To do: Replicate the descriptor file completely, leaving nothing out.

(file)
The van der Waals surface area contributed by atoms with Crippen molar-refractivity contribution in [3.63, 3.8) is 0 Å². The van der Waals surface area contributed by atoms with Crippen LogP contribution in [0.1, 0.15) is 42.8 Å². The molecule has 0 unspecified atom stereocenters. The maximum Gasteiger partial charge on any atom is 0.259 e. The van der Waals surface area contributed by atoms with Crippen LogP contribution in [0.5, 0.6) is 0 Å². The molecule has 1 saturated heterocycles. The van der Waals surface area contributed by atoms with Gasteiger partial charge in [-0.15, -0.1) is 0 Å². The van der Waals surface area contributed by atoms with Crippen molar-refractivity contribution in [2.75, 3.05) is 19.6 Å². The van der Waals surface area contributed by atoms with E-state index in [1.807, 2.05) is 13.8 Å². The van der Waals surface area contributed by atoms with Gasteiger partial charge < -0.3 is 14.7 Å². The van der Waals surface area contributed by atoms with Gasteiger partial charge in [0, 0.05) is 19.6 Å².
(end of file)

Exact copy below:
The van der Waals surface area contributed by atoms with Crippen molar-refractivity contribution in [3.63, 3.8) is 0 Å². The van der Waals surface area contributed by atoms with Crippen LogP contribution in [0.1, 0.15) is 42.8 Å². The molecule has 0 unspecified atom stereocenters. The maximum Gasteiger partial charge on any atom is 0.259 e. The van der Waals surface area contributed by atoms with Crippen LogP contribution in [0.5, 0.6) is 0 Å². The molecule has 1 saturated heterocycles. The van der Waals surface area contributed by atoms with Gasteiger partial charge in [-0.15, -0.1) is 0 Å². The van der Waals surface area contributed by atoms with Crippen molar-refractivity contribution in [2.75, 3.05) is 19.6 Å². The van der Waals surface area contributed by atoms with E-state index in [1.807, 2.05) is 13.8 Å². The van der Waals surface area contributed by atoms with Gasteiger partial charge < -0.3 is 14.7 Å². The van der Waals surface area contributed by atoms with Gasteiger partial charge in [0, 0.05) is 19.6 Å².